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(b Castelnuovo di Garfagnana; fl 1612). Italian music editor and composer. He edited Responsoria Hebdomadae Sanctae, psalmi, Benedictus, et Miserere, una cum missa ac vesperis Sabbati Sancti, for eight voices and continuo (Venice, 1612²). It includes pieces by 20 composers, among them Croce and Viadana, and two are anonymous; Argilliano himself, with 11 pieces, is the best-represented composer....


Maureen Fortey

English record company. Founded in London in 1952 by Harley Usill and Alex Herbage, it produced many outstanding recordings such as those by the Academy of St Martin-in-the-Fields under Neville Marriner, King’s College Choir, Cambridge, the Philip Jones Brass Ensemble and the Heinrich Schütz Choir under Roger Norrington. It also made many recordings of poetry, often read by the poets themselves, and a comprehensive recording of Shakespeare’s plays and sonnets (on 137 LPs). Although the company was purchased by Decca in ...



Alan Pope

German firm of music publishers. It was founded in Zürich in 1950 by Hermann Scherchen (1891–1966) to publish music by postwar avant-garde composers. The future of the Ars Viva catalogue was assured when in 1953 it was incorporated into the catalogue of B. Schott’s Söhne, Mainz (see...



Alexander Weinmann

revised by Rupert Ridgewell

Austrian firm of music publishers. It was founded in Mainz in 1765 and by 1768 was operating in Vienna, where it became the first important music publishing firm in the city.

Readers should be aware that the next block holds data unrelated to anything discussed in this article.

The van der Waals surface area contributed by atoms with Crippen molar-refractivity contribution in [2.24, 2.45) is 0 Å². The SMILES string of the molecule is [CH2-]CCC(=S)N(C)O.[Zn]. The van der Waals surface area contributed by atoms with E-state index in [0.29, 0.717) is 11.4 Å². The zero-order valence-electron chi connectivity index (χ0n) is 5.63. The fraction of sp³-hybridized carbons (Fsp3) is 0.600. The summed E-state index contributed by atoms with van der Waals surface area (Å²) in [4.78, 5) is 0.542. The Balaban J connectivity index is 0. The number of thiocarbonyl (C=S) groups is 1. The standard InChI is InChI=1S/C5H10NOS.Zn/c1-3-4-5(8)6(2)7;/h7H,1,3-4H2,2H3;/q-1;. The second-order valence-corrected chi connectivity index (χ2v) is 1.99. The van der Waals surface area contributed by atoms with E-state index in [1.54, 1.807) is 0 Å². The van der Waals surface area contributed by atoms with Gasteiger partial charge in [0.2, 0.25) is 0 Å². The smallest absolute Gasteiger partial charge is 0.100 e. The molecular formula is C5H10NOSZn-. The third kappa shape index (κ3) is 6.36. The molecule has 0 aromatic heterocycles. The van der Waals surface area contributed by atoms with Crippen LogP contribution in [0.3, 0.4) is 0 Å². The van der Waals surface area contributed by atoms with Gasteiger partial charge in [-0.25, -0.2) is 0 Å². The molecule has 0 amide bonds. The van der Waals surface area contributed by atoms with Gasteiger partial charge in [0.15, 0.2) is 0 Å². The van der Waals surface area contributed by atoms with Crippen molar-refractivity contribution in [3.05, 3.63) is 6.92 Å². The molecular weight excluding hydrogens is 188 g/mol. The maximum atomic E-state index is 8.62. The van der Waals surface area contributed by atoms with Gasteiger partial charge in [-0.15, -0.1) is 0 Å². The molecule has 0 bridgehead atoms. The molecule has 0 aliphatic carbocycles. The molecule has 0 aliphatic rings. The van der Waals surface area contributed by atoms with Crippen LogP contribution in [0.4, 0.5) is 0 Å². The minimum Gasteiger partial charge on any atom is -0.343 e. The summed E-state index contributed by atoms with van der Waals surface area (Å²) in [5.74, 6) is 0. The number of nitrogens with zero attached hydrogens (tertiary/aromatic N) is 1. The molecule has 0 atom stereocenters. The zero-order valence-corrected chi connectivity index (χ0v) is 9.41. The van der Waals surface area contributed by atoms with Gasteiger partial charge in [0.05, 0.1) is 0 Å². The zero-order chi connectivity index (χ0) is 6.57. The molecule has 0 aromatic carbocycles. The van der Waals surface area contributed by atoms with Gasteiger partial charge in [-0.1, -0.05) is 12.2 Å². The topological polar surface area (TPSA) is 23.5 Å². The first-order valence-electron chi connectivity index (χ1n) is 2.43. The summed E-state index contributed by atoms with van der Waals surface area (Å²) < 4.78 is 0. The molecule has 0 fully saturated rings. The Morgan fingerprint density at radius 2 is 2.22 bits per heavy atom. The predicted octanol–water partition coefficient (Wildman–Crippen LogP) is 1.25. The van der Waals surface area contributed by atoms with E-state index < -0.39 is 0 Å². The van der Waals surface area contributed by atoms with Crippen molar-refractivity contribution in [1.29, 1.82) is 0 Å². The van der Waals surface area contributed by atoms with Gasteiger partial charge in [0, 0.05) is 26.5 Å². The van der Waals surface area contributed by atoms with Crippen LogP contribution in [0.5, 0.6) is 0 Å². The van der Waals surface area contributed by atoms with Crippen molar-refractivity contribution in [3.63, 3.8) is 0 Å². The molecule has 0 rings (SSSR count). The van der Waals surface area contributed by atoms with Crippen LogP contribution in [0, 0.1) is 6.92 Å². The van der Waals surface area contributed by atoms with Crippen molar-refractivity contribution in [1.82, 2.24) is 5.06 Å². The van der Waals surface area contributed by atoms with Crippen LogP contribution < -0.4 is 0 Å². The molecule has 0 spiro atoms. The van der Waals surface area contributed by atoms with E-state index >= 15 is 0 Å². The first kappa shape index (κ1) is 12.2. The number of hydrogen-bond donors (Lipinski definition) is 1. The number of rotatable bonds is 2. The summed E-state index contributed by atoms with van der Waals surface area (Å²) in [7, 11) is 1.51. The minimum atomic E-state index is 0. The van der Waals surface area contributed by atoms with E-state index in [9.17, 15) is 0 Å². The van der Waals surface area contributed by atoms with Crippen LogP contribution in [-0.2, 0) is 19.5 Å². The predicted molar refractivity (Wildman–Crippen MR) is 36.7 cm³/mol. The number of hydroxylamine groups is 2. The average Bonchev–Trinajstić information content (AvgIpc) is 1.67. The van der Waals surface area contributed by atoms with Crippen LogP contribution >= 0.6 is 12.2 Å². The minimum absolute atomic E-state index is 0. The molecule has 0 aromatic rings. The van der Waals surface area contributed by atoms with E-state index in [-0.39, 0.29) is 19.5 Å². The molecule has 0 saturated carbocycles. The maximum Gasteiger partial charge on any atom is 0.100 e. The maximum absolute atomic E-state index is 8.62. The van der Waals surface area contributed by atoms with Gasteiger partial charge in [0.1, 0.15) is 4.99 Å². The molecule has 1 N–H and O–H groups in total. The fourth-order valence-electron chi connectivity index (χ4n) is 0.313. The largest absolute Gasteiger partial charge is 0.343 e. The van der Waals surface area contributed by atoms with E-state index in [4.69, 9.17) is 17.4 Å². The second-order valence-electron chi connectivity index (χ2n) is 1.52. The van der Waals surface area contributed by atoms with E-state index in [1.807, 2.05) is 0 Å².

The Artaria family originated in Blevio on Lake Como, Italy. On 15 January 1759 the brothers Cesare Timoteo (1706–85), Domenico (i) (1715–84), and Giovanni Casimiro Artaria (1725–97) obtained passes to visit the fairs in Frankfurt, Leipzig, and Würzburg; Carlo (1747–1808), son of Cesare, and Francesco (1744–1808), son of Domenico (i), accompanied them as giovini (commercial assistants). Cesare and Domenico (i) returned to their own country; Carlo and Francesco founded with their uncle Giovanni Casimiro the firm Giovanni Artaria & Co. in Mainz in 1765. By 1768, however, the cousins had moved to Vienna, where they at first carried on business without their own premises. According to the Wienerisches Diarium...




Katherine K. Preston and Michael Mauskapf

[music management]

This article addresses the history of individuals and organizations devoted to the management of musical artists and their careers in the United States.